Reply
  • WyomingKnott
    Serious question, and maybe I'll learn something. Didn't freesync / Gsync eliminate the need for 100hz rates?
    Reply
  • Au_equus
    Which batch did this monitor come from?

    The predator x34 was produced in two main batches. The 2nd batch (Feburary 2016) was done to correct problems in the first batch.
    Reply
  • av30
    There is no blb etc.. because you received a cherry picked press sample. I can't take this review at face value due to that fact. The fact is that these panels have huge quality control issues that a visit to the forums will provide evidence of. I've gone through enough panel lotteries tyvm. Buy one of these at retail and see what a difference it makes.
    Reply
  • natedawg72
    Serious question, and maybe I'll learn something. Didn't freesync / Gsync eliminate the need for 100hz rates?
    Not at all. The purpose of Freesync/Gsync was to increase the apparent smoothness of gameplay by syncing refresh and frame output, which also happens to reduce possible input lag somewhat.

    High refreshrates (90+) still have the advantage of less pixel blur (from pixels transitioning colors faster) which makes images clearer in fast paced games, and can still appear smoother than 60 hz gsync. Additionally, with a game running at 120 fps+ input should feel a tad snappier, especially with a higher refreshrate monitor.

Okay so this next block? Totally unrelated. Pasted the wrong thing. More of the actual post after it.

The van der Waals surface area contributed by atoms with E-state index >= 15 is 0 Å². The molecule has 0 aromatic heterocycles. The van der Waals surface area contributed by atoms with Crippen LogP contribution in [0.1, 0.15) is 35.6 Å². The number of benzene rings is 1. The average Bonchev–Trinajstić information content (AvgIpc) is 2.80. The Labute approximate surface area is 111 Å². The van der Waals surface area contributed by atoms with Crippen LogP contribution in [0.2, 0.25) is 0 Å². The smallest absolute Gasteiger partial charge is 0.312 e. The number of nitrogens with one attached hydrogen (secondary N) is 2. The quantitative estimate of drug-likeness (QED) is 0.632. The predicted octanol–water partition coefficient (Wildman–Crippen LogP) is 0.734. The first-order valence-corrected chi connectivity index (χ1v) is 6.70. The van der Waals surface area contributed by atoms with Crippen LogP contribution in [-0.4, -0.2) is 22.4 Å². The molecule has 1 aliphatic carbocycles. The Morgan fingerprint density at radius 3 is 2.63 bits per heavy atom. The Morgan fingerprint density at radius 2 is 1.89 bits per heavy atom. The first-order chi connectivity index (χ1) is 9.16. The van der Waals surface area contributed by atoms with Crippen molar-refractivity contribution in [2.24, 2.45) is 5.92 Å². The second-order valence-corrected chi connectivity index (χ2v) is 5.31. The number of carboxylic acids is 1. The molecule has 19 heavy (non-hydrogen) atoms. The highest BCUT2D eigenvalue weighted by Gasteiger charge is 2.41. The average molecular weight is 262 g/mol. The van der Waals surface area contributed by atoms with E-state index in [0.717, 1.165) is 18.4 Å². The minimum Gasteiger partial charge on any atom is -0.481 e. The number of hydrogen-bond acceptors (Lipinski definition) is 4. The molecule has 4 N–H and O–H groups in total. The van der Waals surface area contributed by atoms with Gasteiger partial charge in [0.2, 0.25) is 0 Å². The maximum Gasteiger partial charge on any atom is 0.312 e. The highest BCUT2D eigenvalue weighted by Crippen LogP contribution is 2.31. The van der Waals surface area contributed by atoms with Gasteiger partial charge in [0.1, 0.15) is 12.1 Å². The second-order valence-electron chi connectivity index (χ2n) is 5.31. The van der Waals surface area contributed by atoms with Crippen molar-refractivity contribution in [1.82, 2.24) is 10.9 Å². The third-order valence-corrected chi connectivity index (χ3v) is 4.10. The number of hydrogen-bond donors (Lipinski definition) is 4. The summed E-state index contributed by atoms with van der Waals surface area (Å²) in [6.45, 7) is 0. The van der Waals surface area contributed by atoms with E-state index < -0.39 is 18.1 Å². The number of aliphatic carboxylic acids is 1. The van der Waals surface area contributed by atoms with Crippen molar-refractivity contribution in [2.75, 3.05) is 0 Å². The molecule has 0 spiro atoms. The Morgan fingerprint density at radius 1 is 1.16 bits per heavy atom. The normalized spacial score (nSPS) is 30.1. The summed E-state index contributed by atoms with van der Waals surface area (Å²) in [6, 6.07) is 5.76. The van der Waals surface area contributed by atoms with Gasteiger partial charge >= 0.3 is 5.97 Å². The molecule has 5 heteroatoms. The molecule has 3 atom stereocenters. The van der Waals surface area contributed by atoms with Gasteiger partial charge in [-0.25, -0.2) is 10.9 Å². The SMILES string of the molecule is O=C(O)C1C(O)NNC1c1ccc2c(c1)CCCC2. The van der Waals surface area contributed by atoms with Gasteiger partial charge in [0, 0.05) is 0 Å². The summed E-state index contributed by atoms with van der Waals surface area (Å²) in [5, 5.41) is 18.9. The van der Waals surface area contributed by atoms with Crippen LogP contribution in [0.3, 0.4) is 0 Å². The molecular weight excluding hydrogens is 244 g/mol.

How much you will notice it depends on several things I suppose. Some people don't care about it, but I've really enjoyed my 144hz monitor, even when I disable free-sync.
    Reply
  • natedawg72
    Not at all. The purpose of Freesync/Gsync was to increase the apparent smoothness of gameplay by syncing refresh and frame output, which also happens to reduce possible input lag somewhat..

    Forgot to mention one the most important points, elimination of screen tearing (within the dynamic refresh range). I apologize that I don't know how to edit comments here..
    Reply
  • scott91575
    There is no blb etc.. because you received a cherry picked press sample. I can't take this review at face value due to that fact. The fact is that these panels have huge quality control issues that a visit to the forums will provide evidence of. I've gone through enough panel lotteries tyvm. Buy one of these at retail and see what a difference it makes.

    I own one. The only issue I have is some backlight bleed that has actually improved with time. It is noticeable in a completely dark room and a black screen but I never notice it during normal usage. No other issues at all and I do get 100Hz.

    That is of course a sample size of one, and for $1300 (although I paid $1150) expecting perfect is not unreasonable. Yet it is a fantastic monitor.
    Reply
  • Sam Hain
    Conclusion... By looking at the test comparisons, the BenQ X3501 bests the X34 OVERALL and is cheaper by a landslide.

    $1300 plus say $600 (average) for a GPU to push the X34's pixels, not to mention S&H and potential sales-tax... and your looking at $2K for your video-display option. SLI/X-Fire, ramp it up even more. Going Titan with this monitor as a dual-purchase and that's a loan, LOL! No thanks!

    DSR upscale to 1440p with the X3501 makes more sense, i.e. bang-for-buck performance.

    Who cares if the desktop is 1080p? If you are a strictly a gamer, it matters not to most, only those who vid/photo render/edit, or are just plain elitist's.

    The X34 is a grand monitor, yes. But for the price, strictly for gaming... There are better/smarter options. Just my opinion.
    Reply